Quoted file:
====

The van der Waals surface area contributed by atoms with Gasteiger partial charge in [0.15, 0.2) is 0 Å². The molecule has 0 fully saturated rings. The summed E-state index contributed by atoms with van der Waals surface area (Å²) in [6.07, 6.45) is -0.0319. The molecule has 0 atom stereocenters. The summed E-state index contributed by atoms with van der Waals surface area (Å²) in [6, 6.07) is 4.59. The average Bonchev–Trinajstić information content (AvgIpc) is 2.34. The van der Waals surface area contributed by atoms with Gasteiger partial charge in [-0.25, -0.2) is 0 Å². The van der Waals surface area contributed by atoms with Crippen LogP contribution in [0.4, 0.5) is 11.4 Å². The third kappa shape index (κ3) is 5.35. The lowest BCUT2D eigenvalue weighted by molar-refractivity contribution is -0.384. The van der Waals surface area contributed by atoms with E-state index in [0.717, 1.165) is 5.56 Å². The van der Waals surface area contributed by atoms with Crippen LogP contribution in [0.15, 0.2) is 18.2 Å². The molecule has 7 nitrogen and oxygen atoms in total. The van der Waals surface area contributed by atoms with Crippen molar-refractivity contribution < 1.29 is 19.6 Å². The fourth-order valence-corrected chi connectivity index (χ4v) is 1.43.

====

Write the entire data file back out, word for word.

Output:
The van der Waals surface area contributed by atoms with Gasteiger partial charge in [0.15, 0.2) is 0 Å². The molecule has 0 fully saturated rings. The summed E-state index contributed by atoms with van der Waals surface area (Å²) in [6.07, 6.45) is -0.0319. The molecule has 0 atom stereocenters. The summed E-state index contributed by atoms with van der Waals surface area (Å²) in [6, 6.07) is 4.59. The average Bonchev–Trinajstić information content (AvgIpc) is 2.34. The van der Waals surface area contributed by atoms with Gasteiger partial charge in [-0.25, -0.2) is 0 Å². The van der Waals surface area contributed by atoms with Crippen LogP contribution in [0.4, 0.5) is 11.4 Å². The third kappa shape index (κ3) is 5.35. The lowest BCUT2D eigenvalue weighted by molar-refractivity contribution is -0.384. The van der Waals surface area contributed by atoms with E-state index in [0.717, 1.165) is 5.56 Å². The van der Waals surface area contributed by atoms with Crippen LogP contribution in [0.15, 0.2) is 18.2 Å². The molecule has 7 nitrogen and oxygen atoms in total. The van der Waals surface area contributed by atoms with Crippen molar-refractivity contribution < 1.29 is 19.6 Å². The fourth-order valence-corrected chi connectivity index (χ4v) is 1.43.